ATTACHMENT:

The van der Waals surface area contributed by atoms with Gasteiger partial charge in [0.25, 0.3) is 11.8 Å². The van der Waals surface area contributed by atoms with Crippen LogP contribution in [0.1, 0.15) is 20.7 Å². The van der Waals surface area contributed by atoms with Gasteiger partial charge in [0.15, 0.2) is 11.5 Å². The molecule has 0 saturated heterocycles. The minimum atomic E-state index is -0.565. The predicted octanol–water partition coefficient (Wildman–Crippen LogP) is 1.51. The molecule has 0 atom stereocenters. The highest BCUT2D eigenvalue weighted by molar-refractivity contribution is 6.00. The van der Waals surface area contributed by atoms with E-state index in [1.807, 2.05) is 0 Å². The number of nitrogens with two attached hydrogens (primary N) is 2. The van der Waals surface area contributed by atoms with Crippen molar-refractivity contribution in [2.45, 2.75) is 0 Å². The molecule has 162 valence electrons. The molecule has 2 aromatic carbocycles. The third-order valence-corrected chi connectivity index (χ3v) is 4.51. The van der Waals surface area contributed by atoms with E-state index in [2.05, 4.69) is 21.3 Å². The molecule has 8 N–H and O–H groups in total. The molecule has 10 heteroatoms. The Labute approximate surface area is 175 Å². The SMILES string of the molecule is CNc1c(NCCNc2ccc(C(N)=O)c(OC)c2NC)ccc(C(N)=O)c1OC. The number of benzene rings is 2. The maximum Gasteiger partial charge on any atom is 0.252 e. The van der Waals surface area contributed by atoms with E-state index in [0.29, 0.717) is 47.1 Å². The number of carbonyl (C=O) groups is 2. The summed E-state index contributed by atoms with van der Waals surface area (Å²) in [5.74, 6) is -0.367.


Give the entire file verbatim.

The van der Waals surface area contributed by atoms with Gasteiger partial charge in [0.25, 0.3) is 11.8 Å². The van der Waals surface area contributed by atoms with Crippen LogP contribution in [0.1, 0.15) is 20.7 Å². The van der Waals surface area contributed by atoms with Gasteiger partial charge in [0.15, 0.2) is 11.5 Å². The molecule has 0 saturated heterocycles. The minimum atomic E-state index is -0.565. The predicted octanol–water partition coefficient (Wildman–Crippen LogP) is 1.51. The molecule has 0 atom stereocenters. The highest BCUT2D eigenvalue weighted by molar-refractivity contribution is 6.00. The van der Waals surface area contributed by atoms with E-state index in [1.807, 2.05) is 0 Å². The number of nitrogens with two attached hydrogens (primary N) is 2. The van der Waals surface area contributed by atoms with Crippen molar-refractivity contribution in [2.45, 2.75) is 0 Å². The molecule has 162 valence electrons. The molecule has 2 aromatic carbocycles. The third-order valence-corrected chi connectivity index (χ3v) is 4.51. The van der Waals surface area contributed by atoms with E-state index in [2.05, 4.69) is 21.3 Å². The molecule has 8 N–H and O–H groups in total. The molecule has 10 heteroatoms. The Labute approximate surface area is 175 Å². The SMILES string of the molecule is CNc1c(NCCNc2ccc(C(N)=O)c(OC)c2NC)ccc(C(N)=O)c1OC. The number of benzene rings is 2. The maximum Gasteiger partial charge on any atom is 0.252 e. The van der Waals surface area contributed by atoms with E-state index in [0.29, 0.717) is 47.1 Å². The number of carbonyl (C=O) groups is 2. The summed E-state index contributed by atoms with van der Waals surface area (Å²) in [5.74, 6) is -0.367.